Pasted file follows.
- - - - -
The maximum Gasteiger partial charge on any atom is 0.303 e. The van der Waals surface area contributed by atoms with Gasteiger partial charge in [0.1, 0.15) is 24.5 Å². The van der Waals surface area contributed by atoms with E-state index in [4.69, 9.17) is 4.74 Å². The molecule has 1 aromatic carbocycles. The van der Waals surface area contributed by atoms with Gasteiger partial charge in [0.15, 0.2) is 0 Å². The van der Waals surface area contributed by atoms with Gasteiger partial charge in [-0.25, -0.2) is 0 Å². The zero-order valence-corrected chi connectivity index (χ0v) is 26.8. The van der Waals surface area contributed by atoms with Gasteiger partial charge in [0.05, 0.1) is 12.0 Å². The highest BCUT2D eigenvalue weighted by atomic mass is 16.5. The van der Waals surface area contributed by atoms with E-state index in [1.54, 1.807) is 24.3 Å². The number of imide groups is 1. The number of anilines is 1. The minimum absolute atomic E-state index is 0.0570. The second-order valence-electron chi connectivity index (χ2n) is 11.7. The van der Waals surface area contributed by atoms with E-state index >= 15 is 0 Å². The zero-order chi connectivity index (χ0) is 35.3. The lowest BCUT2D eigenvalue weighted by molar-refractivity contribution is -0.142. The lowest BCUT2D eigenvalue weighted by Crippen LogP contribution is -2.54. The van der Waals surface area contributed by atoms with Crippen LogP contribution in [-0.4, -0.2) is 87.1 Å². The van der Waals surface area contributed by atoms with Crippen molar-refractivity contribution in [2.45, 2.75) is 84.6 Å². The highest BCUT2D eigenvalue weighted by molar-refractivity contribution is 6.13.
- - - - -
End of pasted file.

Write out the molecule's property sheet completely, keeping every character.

The maximum Gasteiger partial charge on any atom is 0.303 e. The van der Waals surface area contributed by atoms with Gasteiger partial charge in [0.1, 0.15) is 24.5 Å². The van der Waals surface area contributed by atoms with E-state index in [4.69, 9.17) is 4.74 Å². The molecule has 1 aromatic carbocycles. The van der Waals surface area contributed by atoms with Gasteiger partial charge in [0.15, 0.2) is 0 Å². The van der Waals surface area contributed by atoms with Gasteiger partial charge in [-0.25, -0.2) is 0 Å². The zero-order valence-corrected chi connectivity index (χ0v) is 26.8. The van der Waals surface area contributed by atoms with Gasteiger partial charge in [0.05, 0.1) is 12.0 Å². The highest BCUT2D eigenvalue weighted by atomic mass is 16.5. The van der Waals surface area contributed by atoms with E-state index in [1.54, 1.807) is 24.3 Å². The number of imide groups is 1. The number of anilines is 1. The minimum absolute atomic E-state index is 0.0570. The second-order valence-electron chi connectivity index (χ2n) is 11.7. The van der Waals surface area contributed by atoms with E-state index >= 15 is 0 Å². The zero-order chi connectivity index (χ0) is 35.3. The lowest BCUT2D eigenvalue weighted by molar-refractivity contribution is -0.142. The lowest BCUT2D eigenvalue weighted by Crippen LogP contribution is -2.54. The van der Waals surface area contributed by atoms with Crippen LogP contribution in [-0.4, -0.2) is 87.1 Å². The van der Waals surface area contributed by atoms with Crippen molar-refractivity contribution in [2.45, 2.75) is 84.6 Å². The highest BCUT2D eigenvalue weighted by molar-refractivity contribution is 6.13.